Toyota's famed keiretsu network of suppliers has begun to crack under the stress of the strong yen.
Mitsuhisa Kato, the automaker's new global r&d chief, this month told Automotive News' Hans Greimel that the automaker will design vehicles that can accommodate parts made by overseas suppliers.
And if Toyota's current suppliers can't compete on price and technology, that's too bad.
Wow. Now, I don't expect behemoths such as Denso, Aisin Seiki or Toyota Boshoku to be driven out of business. But I suspect that Kato means what he says and says what he means.
In April, Toyota unveiled a plan to reduce engineering costs by 30 percent, partly by standardizing half of the parts used in a typical Toyota vehicle.
If so, this could be a very real opportunity for European and North American suppliers.
It also could be an opportunity for other automakers. The auto industry is trying to slash product development costs. One way to do it is to commonize components, as Toyota wants to do.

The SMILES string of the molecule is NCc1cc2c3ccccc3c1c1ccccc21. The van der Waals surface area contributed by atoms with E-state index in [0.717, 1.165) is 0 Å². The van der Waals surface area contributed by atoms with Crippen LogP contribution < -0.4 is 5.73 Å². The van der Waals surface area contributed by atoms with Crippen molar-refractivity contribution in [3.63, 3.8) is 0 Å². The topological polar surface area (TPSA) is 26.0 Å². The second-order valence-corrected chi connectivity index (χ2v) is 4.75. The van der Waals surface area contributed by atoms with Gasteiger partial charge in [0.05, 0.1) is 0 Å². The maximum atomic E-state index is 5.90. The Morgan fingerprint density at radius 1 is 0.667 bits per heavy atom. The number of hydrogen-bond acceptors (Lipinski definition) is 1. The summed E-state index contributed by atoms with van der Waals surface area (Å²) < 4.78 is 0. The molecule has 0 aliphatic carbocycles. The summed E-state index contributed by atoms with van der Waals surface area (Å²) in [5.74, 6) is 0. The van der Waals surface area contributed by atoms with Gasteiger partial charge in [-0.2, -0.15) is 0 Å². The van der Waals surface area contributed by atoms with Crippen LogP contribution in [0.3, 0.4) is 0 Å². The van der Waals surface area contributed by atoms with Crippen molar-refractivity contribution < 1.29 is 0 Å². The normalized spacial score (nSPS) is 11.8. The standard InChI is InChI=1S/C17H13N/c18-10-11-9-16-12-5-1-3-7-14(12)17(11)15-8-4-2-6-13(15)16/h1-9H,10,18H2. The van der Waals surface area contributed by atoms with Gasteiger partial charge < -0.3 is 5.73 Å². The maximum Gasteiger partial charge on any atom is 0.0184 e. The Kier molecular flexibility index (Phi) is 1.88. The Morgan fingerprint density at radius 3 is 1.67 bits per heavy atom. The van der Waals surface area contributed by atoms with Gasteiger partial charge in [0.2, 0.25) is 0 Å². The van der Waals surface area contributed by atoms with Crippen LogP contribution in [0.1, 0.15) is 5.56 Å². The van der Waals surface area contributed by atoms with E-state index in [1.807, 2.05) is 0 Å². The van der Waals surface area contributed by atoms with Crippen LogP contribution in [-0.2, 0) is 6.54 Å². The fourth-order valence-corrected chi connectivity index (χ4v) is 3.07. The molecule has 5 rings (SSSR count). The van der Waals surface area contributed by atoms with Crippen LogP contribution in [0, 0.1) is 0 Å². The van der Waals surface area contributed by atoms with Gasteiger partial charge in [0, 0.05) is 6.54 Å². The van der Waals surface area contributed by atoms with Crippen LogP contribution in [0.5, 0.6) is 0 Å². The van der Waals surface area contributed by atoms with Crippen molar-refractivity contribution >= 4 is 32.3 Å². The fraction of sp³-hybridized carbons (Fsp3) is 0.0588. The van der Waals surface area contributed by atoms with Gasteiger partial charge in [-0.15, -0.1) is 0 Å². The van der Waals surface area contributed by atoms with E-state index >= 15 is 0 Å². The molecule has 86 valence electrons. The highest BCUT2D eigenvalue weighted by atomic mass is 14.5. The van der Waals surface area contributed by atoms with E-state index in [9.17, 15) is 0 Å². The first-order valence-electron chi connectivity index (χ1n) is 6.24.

Over the years, various organizations, including the Society of Automotive Engineers, have helped set industry standards. The pace of this effort could pick up if automakers get serious about it.
One example: the Genivi Alliance is an industry group that is helping to create common software for infotainment systems. Next year, BMW will introduce Genivi software in an unnamed model.
PSA Peugeot Citroen and Jaguar are said to be developing Genivi-based infotainment systems, too.
If the industry's network of suppliers continues to consolidate into a relatively small group of megasuppliers, this trend toward standardized components could pick up speed.
For instance, one can visualize automakers adopting a common standard for EV batteries to accommodate suppliers such as LG Chem, Bosch or Panasonic.
But wouldn't this lead to generic, look-alike, drive-alike cars? Probably not. If automakers produce generic cars, they can compete only on the basis of price. And no one is willing to settle for that.